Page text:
Hoosier Park officials have decided to forgo a temporary slots facility and build a 92,696-square-foot casino with permanent slots at the Anderson, Ind., racetrack.
The Anderson Parks Department endorsed the project Aug. 7. It requires Indiana Gaming Commission and Indiana Horse Racing Commission approval.
The facility is to be constructed north of the existing grandstand and clubhouse. The two buildings are to be connected via walkways and escalators. Eight hundred more parking spaces at the track are planned, which would raise the total to 2,000.
The site plan was drafted by Indianapolis-based Beam, Longest & Neff, LLC. It calls for updates to the existing facility, which opened in September, 1994. According to a Hoosier Park statement, food and beverage service will remain in the existing facility. No changes are planned for the racing surface or barn area.
"This facility is going to receive significant upgrades," Centaur Racing CEO Jeff Smith told the park board. "I think it's going to be phenomenal; it's going to be spectacular. It's something all of you as a community can be proud of."
Earlier this year, the Indiana General Assembly passed legislation allowing as many as 2,000 slot machines at Hoosier Park and Indiana Downs in Shelbyville. Each track must pay a $250-million licensing fee to operate slots. A $150-million payment is due Nov. 1, with the remaining $100 million payable a year later. As part of the legislation, operators may use a temporary facility for two years while developing a permanent structure.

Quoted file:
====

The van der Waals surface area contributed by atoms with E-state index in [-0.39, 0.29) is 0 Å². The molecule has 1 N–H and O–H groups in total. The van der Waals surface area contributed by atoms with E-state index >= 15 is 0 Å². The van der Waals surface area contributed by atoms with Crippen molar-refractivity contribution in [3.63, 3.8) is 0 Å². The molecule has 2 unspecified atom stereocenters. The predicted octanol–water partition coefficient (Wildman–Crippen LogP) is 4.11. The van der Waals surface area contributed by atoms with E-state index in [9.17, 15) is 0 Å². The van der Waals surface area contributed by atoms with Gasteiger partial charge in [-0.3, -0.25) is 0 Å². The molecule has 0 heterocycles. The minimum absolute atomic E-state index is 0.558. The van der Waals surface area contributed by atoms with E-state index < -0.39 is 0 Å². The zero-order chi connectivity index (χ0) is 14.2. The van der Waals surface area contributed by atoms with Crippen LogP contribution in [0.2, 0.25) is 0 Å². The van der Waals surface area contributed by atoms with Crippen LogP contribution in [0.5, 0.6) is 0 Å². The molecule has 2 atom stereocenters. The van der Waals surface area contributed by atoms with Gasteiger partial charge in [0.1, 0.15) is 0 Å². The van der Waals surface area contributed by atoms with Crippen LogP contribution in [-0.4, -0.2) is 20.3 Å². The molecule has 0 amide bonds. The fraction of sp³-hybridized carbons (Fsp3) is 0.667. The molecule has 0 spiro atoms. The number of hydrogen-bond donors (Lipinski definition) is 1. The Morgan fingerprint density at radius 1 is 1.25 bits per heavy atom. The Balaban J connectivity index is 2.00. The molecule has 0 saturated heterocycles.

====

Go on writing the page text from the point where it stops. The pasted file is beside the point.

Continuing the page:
Hoosier Park officials will next seek approval for the casino project from the IGC and IHRC. After full approval -- which Smith said could come by late summer or early fall -- a project timetable will be set.
"This process is all new to us," Hoosier Park President Rick Moore told the Anderson Herald-Bulletin. "We can't predict how another board may act, so it's difficult to say when we might get started. As things go along, I think the timeline will become clearer."
In June, Hoosier Park received IHRC approval to purchase an adjoining 19-acre parcel. According to documents filed with the IHRC, Centaur paid $1 million for the land, which could be used for additional parking or barn expansion.—James Platz